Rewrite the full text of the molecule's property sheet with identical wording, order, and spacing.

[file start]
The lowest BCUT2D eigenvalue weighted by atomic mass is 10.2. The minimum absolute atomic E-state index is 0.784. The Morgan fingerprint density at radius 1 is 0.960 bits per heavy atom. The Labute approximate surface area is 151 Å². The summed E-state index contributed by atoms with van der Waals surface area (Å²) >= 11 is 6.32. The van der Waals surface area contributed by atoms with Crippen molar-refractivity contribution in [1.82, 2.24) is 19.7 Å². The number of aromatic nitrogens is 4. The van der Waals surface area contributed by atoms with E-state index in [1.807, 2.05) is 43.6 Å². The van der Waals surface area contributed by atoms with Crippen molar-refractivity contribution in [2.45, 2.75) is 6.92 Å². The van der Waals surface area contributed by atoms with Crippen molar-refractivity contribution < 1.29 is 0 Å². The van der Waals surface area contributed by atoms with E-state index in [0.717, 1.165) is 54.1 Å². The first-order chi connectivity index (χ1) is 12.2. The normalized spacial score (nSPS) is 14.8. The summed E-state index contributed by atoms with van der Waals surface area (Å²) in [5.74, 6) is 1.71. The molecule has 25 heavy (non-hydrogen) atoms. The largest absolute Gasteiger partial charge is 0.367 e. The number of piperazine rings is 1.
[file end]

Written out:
The lowest BCUT2D eigenvalue weighted by atomic mass is 10.2. The minimum absolute atomic E-state index is 0.784. The Morgan fingerprint density at radius 1 is 0.960 bits per heavy atom. The Labute approximate surface area is 151 Å². The summed E-state index contributed by atoms with van der Waals surface area (Å²) >= 11 is 6.32. The van der Waals surface area contributed by atoms with Crippen molar-refractivity contribution in [1.82, 2.24) is 19.7 Å². The number of aromatic nitrogens is 4. The van der Waals surface area contributed by atoms with E-state index in [1.807, 2.05) is 43.6 Å². The van der Waals surface area contributed by atoms with Crippen molar-refractivity contribution in [2.45, 2.75) is 6.92 Å². The van der Waals surface area contributed by atoms with Crippen molar-refractivity contribution < 1.29 is 0 Å². The van der Waals surface area contributed by atoms with E-state index in [0.717, 1.165) is 54.1 Å². The first-order chi connectivity index (χ1) is 12.2. The normalized spacial score (nSPS) is 14.8. The summed E-state index contributed by atoms with van der Waals surface area (Å²) in [5.74, 6) is 1.71. The molecule has 25 heavy (non-hydrogen) atoms. The largest absolute Gasteiger partial charge is 0.367 e. The number of piperazine rings is 1.